In this study STI Policy and industry-academia cooperation for Innovation and Entrepreneurship was deeply analyzed. From the vision and status of STI Policy in Daejeon, technology development and Venture/SMEs support to Innovation cluster was scrutinized. Case analysis was done as follows; vision and status of STI Policy, Fostering strategic industries, Step-by-Step support for venture businesses/SMEs, Innovation Clusters in Daejeon.
] Daejeon Case Analysis Framework
The vision of STI in Daejeon is to build a city foundation for world-class scientific technology and industrialization. The goal is to realize new growth engine industries for the future rich city of Daejeon. Detailed projects for the goal include building a city as a worldwide research base, enhancing the primary industries, expanding and nurturing a new convergence engine of growth, and strengthening business competitiveness(DMC 2013). First, in order to nurture the city as a worldwide research base, the International Science and Business Belt and Daedeok Innopolis are fostered; at the same time, an industrial complex for commercialization of research is created. Second, new region-specific industries, strategic industries, root industries, and other preliminarily valid industries are enlisted to enhance the primary industries. Third, expanding and fostering a new convergence engine of growth means nurturing defense, nano/bio convergence, IT/SW convergence, and video/robot industry convergence. Fourth, projects for intellectual property, technology commercialization, marketing, and work force development will be promoted to strengthen corporate competitiveness(Daejeon TP, 2012; DMC 2013; DIVA, 2013).
4.3.1 Nurturing Regional Strategic Industries
Daejeon Metropolitan City began to nurture regional strategic industries, such as information technology, biotechnology, mechatronics, and advanced components and materials, after 2002 according to the phase 1 project promotion of nine regions of the Project for Regional Strategic Industries (4+9 projects)(Daejeon TP, 2012; DMC 2013; DIVA, 2013). The first phase project created biotechnology centers, a high-frequency center, and a robot center; the second phase project selected wireless convergence devices, biomedicine, services/defense robots, and nano/chemical materials as specialized fields of four strategic industries that have been supported. A center specializing in the field of nano/chemical materials, which was not included in the first phase, was established in the second phase. Support services for businesses such as technology support, marketing, and work force were established and are being operated.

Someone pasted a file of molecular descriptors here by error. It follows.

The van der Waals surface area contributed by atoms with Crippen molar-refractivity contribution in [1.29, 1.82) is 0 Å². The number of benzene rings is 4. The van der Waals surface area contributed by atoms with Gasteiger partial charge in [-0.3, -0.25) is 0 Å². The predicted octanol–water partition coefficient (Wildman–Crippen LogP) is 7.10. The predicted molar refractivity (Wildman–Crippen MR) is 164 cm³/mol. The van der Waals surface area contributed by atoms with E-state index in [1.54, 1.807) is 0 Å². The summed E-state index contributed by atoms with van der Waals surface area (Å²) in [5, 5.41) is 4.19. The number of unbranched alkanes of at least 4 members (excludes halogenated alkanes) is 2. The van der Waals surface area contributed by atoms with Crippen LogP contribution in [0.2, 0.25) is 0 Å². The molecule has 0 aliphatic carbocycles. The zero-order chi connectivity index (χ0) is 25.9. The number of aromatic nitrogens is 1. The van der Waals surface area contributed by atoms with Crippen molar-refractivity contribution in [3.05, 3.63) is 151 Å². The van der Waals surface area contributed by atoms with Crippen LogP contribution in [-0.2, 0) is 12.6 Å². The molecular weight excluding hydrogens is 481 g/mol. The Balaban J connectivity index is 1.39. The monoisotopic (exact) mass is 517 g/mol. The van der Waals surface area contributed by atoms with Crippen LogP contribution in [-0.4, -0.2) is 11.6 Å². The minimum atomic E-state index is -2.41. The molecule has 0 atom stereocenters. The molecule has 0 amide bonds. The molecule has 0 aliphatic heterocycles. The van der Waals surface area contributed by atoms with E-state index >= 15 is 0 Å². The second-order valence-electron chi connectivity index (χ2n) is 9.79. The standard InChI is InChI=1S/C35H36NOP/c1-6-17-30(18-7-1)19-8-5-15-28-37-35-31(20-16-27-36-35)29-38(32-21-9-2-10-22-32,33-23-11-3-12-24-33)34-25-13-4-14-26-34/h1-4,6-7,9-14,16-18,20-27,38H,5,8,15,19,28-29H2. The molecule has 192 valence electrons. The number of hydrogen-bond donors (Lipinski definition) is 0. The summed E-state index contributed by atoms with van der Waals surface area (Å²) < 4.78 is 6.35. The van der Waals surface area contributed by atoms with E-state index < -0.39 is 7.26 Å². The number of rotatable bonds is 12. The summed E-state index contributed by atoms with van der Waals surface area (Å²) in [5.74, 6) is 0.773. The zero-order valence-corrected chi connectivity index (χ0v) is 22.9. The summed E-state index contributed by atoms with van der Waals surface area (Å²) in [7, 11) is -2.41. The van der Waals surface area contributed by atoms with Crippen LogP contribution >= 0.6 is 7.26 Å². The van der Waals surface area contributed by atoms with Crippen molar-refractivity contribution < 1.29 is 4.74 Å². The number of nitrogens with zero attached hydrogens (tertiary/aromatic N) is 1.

The project continuously nurtures four strategic industries in Daejeon, information technology, biotechnology, mechatronics, and advanced components, thereby promoting sustainable growth of businesses and enabling them to become primary industries in the region. The project targets four strategic industries and convergence industries, and it is composed of promotion projects for technology development, business support, marketing, work force, and technology transfer, etc.
4.3.2 Nurturing New Region-Specialized Industries
Regional strategic industries that have been promoted since 2003 were changed to new region-specialized industries focused on industry and creating region-based employment(Daejeon TP, 2012; DMC 2013; DIVA, 2013). The goal is to foster technology development, marketing, and the work force by industry field. Industry fields of new region-specific industries include the precision mold manufacturing industry, knowledge convergence industry, R&D service industry, optical equipment and materials industry, and biomaterials industry. First, the precision mold manufacturing industry includes precision molding, factory machines, cutting machines, molding, and molding machines. Second, the knowledge convergence industry includes embedded SW, system SW, and SW intelligence. Third, the R&D service industry includes physical chemistry, biological R&D, design services, and patent attorney services. Fourth, the optical equipment and materials industry includes manufacturing of optical instruments and medical devices. Fifth, the biomaterials industry includes traditional Korean medicine, cosmetics, health-functional food, and functional biomaterials.
4.3.3 Nurturing Root Industries
Root industries began with a goal of strengthening their competitiveness, forming the basis of traditional manufacturing industries and new growth engines in Daejeon(Daejeon TP, 2012; DMC 2013; DIVA, 2013). The objective is to build a Daejeon industry ecosystem that grows together with high-tech industries through root industries. The root project is composed of creating an industrial ecosystem, strengthening business competitiveness, and building a region-based network. First, creating an industrial ecosystem involves building root industry promotion centers and precision processing support centers by region. Second, strengthening business competitiveness is composed of industry and business management reform, commercialization support for excellent businesses, and technology consulting support. Third, building a region-based network is composed of business promotion and exchange support, and establishing a business analysis and development roadmap.